For the first time in more than a century, Boreas Ponds will open to the public.
By Mike Carr, Executive Director of The Nature Conservancy’s Adirondack Chapter
The view of the Adirondack Park’s Gothics Mountain pulls you in from the moment you launch a canoe on First Pond. Sure, you can see other summits that reach toward the sky, from deep within the largest wilderness area in the Northeast, but this mountain keeps your eyes fixed on its steep, narrow architecture, and its gray granite streaked with tendrils of fir forest. With each paddle closer, it invites you to be completely present—to shed any worry that might have followed you to this beautiful remote spot in northern New York.
When you reach the center of Second Pond, the largest of three connected water bodies that make up Boreas Ponds, a choir of mountains comes into view: Allen, Cheney Cobble, Marcy, Skylight, Saddleback, Basin, Haystack, Sawteeth, Giant, Boreas. All soar upward, and it feels as if you are in one of the world’s great cathedrals.
These mountains and the pure waters that flow from them are central characters in one of the world’s most promising forest restoration and recovery stories. And for the first time in more than a century, Boreas Ponds will soon open to the public for outdoor recreation. In April 2016, The Nature Conservancy conveyed the 20-758-acre parcel to the people of New York State to be protected as Forever Wild under the state constitution. This means that the conservation of this property and its forests, rivers, streams, and ponds will not just benefit nature—its natural beauty will bring joy and opportunity to people.
The Adirondack Park was established in 1892 to protect water quality and forest health, both of which were in rapid decline from unsustainable logging. In size, the Adirondacks can swallow Grand Canyon, Yosemite, Yellowstone, and Glacier national parks combined, but that is not an altogether fair comparison. The lands inside the boundary of this 6-million-acre park are a mixture of public and private, protected and unprotected, large forests and small towns. As forests have recovered, moose, American marten, and other wildlife have returned.
The Boreas Pond tract is larger than Manhattan and the waters of the ponds flow into the Hudson River, providing a natural tether between the Adirondacks and New York City. It also borders the 203,500-acre High Peaks Wilderness Area, which offers more than 250 miles of (mostly steep) hiking trails to the state’s tallest summits.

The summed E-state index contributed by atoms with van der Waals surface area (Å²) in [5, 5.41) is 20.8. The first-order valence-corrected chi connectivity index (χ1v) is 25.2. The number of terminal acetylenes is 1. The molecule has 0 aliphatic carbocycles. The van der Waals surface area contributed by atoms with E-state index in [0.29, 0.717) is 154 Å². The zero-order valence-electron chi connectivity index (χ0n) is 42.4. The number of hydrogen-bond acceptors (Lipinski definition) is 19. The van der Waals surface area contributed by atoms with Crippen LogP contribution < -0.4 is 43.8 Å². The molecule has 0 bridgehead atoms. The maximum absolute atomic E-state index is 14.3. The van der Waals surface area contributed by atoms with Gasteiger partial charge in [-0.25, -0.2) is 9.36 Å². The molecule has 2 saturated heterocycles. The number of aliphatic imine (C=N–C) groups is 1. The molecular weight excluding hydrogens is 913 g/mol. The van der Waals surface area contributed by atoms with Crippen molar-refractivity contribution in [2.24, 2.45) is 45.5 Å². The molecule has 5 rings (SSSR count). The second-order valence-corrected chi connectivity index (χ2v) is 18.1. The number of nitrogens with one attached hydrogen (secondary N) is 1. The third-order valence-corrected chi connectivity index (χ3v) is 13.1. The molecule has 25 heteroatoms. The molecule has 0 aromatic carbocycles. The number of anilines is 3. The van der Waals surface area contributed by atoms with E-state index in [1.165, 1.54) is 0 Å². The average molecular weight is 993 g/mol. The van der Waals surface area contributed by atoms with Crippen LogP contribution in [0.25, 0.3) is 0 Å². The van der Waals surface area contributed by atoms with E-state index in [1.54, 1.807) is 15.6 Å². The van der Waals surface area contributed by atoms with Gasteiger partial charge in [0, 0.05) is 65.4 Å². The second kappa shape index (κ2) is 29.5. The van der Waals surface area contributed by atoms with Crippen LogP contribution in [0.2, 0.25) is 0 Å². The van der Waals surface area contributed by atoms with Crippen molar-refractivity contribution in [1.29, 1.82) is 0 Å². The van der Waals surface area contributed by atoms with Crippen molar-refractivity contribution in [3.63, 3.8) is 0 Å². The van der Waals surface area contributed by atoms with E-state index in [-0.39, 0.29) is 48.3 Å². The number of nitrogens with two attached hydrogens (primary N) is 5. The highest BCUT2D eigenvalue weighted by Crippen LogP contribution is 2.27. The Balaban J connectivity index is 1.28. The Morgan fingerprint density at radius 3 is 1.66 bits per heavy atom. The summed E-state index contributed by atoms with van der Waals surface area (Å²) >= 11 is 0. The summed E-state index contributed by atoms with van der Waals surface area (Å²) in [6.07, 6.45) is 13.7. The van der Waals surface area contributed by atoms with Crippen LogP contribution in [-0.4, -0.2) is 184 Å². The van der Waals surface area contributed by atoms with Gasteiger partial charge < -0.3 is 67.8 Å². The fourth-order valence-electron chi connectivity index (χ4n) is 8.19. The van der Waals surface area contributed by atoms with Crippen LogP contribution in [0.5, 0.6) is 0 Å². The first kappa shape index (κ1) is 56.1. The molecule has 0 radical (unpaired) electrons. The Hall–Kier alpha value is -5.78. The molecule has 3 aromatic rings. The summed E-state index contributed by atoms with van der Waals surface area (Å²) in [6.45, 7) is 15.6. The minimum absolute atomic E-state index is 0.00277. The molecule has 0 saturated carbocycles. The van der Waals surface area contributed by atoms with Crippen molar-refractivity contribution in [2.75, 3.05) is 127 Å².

Boreas Ponds is the crown jewel of 25 parcels—totaling 69,000 acres—that the Conservancy has transferred to state ownership in the past four years as part of a larger project that is also conserving 95,000 acres of woodlands for continued sustainable timber harvest. The project began in 2007, when the Conservancy purchased the largest remaining unprotected timber tract in the Adirondacks: 161,000 acres once owned by paper manufacturer Finch, Pruyn & Co. (The Conservancy first came to know these lands, seeing firsthand how well managed they were, in 2000 when the company hired our scientists to oversee a biological inventory to help prepare for sustainable forestry certification.)
In any landscape, the opportunity to protect 300 lakes and ponds, 90 mountains, and 415 miles of rivers and streams would be compelling. In the Adirondacks, the ecological and social significance of these places is amplified by our unique history. Thanks to more than 100 years of conservation action, this is among the top three most intact contiguous areas of mixed temperate forest left on Earth. The range of this type of forest overlaps with most of the world’s population, so it has been largely cleared for development and agriculture. This project is another step in keeping connected a sweeping landscape ranging from alpine summits to lowland forests, creating pathways for plants and animals to adapt and move in response to a changing climate, and allowing forests to store carbon, which mitigates greenhouse gas emissions.
In 1864, The New York Times referred to the Adirondacks as “fitted to make a Central Park for the world.” In 2007, the Times hailed the Conservancy’s land purchase as “A Deal Worth Cheering.” As conservation successes span centuries, the world is paying attention; a park that integrates human communities is serving as a model for protected areas in other places. Longevity will depend on environmental stewardship and human values.
Conservation is never an end state, but a constant cultivation of values and experiences, of the sublime and the practical. That’s why, as places like Boreas Ponds become available for recreation, the Conservancy has provided seed money for recreation-based economic development projects. This kind of investment is just as important as buying land for preservation. It strengthens the link between conserved lands and the communities that host them and those who seek solace and adventure in wild nature.